How can we make the world a better place? How can we foster understanding and unity between people from different nations and cultures? How can we help build a sustainable future for our planet?
These are the big questions that we have all pondered at one time or another and there are surely as many different answers as there are people in the world. For American philanthropist Shelby Davis, however, there is one simple answer to all these questions: Education.
Shelby and his wife Gale recently visited United World College Thailand’s (UWCT) campus in Phuket to extend their US$1 million Davis Impact Matching Fund to the school. Over the last two decades Shelby’s generous and steadfast support has propelled the greater umbrella organisation United World Colleges (UWC) further on its mission to make education a force to unite people, nations and cultures for a peaceful and sustainable future.
Founded in 1962 at the height of the Cold War, UWC was the vision of German educationalist Kurt Hahn, who in 1933 was exiled to the UK after speaking out against the Nazis. Having witnessed the catastrophic results of World War II, Hahn sought to unite bright young students, aged between 16 and 19 and from many different nations, to become champions of peace through an education based on shared learning, collaboration and understanding. Hahn believed deeply in the power of education to change the world and that if young people from diverse backgrounds could be educated together, devastating future conflicts could be avoided.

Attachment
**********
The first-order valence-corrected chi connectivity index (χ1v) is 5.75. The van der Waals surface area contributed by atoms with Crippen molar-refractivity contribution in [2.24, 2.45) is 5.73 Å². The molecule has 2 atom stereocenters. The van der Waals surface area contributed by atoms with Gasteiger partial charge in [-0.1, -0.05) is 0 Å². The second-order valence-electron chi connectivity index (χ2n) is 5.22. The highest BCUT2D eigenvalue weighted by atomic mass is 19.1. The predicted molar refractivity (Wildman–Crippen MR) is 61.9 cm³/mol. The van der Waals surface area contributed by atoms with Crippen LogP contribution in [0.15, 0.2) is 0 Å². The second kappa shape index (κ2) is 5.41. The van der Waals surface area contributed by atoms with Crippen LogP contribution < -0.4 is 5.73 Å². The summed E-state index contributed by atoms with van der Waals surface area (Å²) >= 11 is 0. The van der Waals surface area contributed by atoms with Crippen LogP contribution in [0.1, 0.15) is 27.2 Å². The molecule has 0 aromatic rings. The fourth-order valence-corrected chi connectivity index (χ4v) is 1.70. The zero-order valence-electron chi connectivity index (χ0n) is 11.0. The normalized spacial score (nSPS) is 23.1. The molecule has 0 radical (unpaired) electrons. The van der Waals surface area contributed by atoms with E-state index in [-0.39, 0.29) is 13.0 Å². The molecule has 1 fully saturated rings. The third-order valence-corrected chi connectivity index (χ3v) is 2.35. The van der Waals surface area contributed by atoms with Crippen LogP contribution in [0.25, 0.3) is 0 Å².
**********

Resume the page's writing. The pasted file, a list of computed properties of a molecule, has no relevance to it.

In the late 1990s, at the invitation of his friend Phil Geier (then President of UWC-USA) Shelby Davis visited the UWC-USA’s New Mexico campus. He was deeply impressed by the students he met there and by Hahn’s educational vision. As a result of that first fateful visit, Shelby has gone on to donate countless millions in scholarship funding to the 17 UWC schools across the globe and millions more with university scholarships for thousands of UWC graduates going to select American post-secondary institutions.
“I went to UWC in New Mexico and I was blown away by the talent of the kids. They came from 80 different countries and were all boarding together, there was every race, religion and culture you can imagine,” said Shelby.